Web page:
Is the East Village Redevelopment Socially Inclusive?

JK |

mCt Title Block - EV

 East Village Website [1], The Calgary Drop-In & Rehab Center with The Bow towering behind [2]

 

The eighth installment in our Facelift series, exploring the new face of our city.

 

mC:t    2015.07.23    

 

Innovation, Revitalization, Urban Village, and World-Class Style are just some of the buzzwords surrounding the current redevelopment of Calgary’s East Village.

 

Coming to life in 2005, the redevelopment of the 49 acres between Fort Calgary and the downtown core could be one of the city’s largest urban facelifts to date. Managed by the Calgary Municipal Land Corporation (CMLC), with the help of the British Architecture firm Broadway Malyan, this urban “rejuvenation” has the potential to change the way we experience the city in which we live.

 

But what exactly is this newly developed “East Village Experience” that has captivated so many?

 

Well on a beautiful summer afternoon I decided to head down to the East Village and see for myself:

 

Entering the East Village from the RiverWalk one cannot help but to be impressed by the beautiful pathway system. The pathway winds along the Bow River and is lined with glass-fronted outlooks, sleek wooden benches and extensive landscaping. However, it not long before I am first struck by the unique dichotomy of the area…

 

There sitting along the pathway, a family of four has stopped for a picnic next to the river. While the parents sit with the bikes and attend to lunch the two children chase each other, ducking in and out of the benches. However, not ten feet away a man of stark contrast also engages in the space. Sleeping on the bench nearby the man appears to be homeless. His tattered clothing and weathered knapsack seem to tell the stories of life on the streets. The man makes no note of the family and nor do they of him.

 

mCt Title Block - EV3

 Image of the East Village RiverWalk [3]

 

It is in this difference that we see one of the major contrasts of the East Village:

The revitalized concept for the new “urban village” and the reality of the area’s inclusion of the Calgary Drop-In & Rehab Centre and other various infrastructures for Calgary’s homeless population. And it is in this contrast which brings to question:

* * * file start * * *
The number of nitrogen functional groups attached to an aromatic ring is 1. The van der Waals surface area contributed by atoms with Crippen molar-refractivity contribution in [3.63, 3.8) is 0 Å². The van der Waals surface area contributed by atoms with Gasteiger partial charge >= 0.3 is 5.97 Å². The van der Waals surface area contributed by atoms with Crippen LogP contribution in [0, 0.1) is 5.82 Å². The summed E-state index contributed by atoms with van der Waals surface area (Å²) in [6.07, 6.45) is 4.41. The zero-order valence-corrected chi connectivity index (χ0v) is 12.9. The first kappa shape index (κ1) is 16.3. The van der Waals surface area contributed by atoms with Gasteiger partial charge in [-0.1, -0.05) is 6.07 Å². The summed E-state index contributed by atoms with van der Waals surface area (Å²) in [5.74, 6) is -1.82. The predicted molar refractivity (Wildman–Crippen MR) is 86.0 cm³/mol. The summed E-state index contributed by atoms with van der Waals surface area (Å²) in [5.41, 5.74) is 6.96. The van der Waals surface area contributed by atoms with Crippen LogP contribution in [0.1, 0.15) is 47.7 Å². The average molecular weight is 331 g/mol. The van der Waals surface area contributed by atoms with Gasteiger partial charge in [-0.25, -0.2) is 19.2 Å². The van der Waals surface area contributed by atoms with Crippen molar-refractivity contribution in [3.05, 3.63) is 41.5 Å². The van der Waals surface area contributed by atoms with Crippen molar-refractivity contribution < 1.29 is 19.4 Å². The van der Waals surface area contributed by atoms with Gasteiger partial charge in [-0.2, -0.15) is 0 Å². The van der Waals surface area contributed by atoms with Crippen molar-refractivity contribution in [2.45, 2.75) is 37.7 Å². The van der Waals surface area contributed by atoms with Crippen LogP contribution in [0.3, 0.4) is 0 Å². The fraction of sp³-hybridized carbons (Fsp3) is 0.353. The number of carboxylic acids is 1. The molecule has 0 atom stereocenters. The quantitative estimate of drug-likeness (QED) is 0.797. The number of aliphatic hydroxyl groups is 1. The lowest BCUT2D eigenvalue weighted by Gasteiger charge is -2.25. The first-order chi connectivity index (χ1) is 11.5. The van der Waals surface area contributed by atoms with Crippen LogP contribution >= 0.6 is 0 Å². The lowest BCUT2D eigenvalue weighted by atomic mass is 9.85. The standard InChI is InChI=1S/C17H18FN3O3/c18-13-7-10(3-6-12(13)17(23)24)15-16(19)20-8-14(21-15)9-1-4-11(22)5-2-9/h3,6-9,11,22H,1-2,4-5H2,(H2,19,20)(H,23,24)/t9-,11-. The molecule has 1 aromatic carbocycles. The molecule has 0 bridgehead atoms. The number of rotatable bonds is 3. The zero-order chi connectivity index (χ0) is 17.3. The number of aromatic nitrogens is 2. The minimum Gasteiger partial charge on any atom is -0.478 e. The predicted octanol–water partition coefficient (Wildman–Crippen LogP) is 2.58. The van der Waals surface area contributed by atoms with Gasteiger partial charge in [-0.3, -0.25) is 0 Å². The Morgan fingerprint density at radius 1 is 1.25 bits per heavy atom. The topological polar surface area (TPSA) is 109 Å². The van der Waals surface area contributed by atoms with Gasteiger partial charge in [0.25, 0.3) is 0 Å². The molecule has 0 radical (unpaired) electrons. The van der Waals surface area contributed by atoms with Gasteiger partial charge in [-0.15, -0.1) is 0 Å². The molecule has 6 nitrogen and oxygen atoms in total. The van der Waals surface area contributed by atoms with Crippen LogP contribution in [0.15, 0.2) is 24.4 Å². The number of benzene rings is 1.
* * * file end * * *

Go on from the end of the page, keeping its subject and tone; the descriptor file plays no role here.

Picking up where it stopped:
Is the East Village redevelopment socially inclusive?

 

In order to answer this question it is first important to understand the meaning of social inclusion and the implications it can have within a community.

“A socially inclusive society can be defined as one where all people feel valued, their differences are respected, and their basic needs are met so they can live in dignity.” [4]

 

It was earlier this week in an interview with Deeter Schurig, project manager for cSPACE King Edward, when the level of social inclusiveness of the East Village was first brought into question. When asked about the revitalization of the East Village, Deeter noted that revitalization projects often result in impacting those who are marginalized. He continued to explain that supporting social needs is a factor that must be built into a redevelopment plan, however it is important that these services do not become tailored to the affluent, therefore becoming out of reach to many. In this article’s examination of the East Village these “needs” will be divided and examined according to housing, food and public space.

 

Housing:

In reference to the need for housing one could argue that the East Village redevelopment plan is currently not inclusive.

 

When I inquired at the EV Experience & Sales Centre if there are any plans to include new subsidized or low-income living arrangements within the redevelopment, the reply indicated that “there are no current plans to do so.” This means that the $200 000 – $235 000 “affordable” price tag on the N3 condos by KnightsBridge leave them out of reach for many. These units are approximately half the the square feet of Embassy BOSA’s Evolution condos and three-quarters the size of Fram + Slokker’s First and Verve condos, therefore indicating them to be the most “affordable” option so far. Despite it currently not having plans to provide more inclusive housing options, this does not mean that this could not change overtime.

 

mCt Title Block - EV7

Renderings of the N3 [5], Evolution [6] and Verve [7] condos 

Food:

In terms of addressing the need for food the current redevelopment plan for the East Village can be considered semi-inclusive.

 

With the inclusion of a Loblaws grocery store in the redevelopment, this helps to provide a relatively “affordable” grocery option to the community. This addition to the area will help to address the food needs for a variety of demographics. However, in contrast to this more affordable option, built-in to the adaptive reuse of the Historical Simmons Building include the dining options: Charbar, Phil & Sebastian Coffee Roasters and Sidewalk Citizen Bakery. Although these establishments create a culinary destination with their quality foods and beverages, the menu prices could leave them out of reach to many of the low income individuals living in the area. One can only hope that within the redevelopment there are plans to also address the dining needs of these individuals, therefore making the food options more inclusive.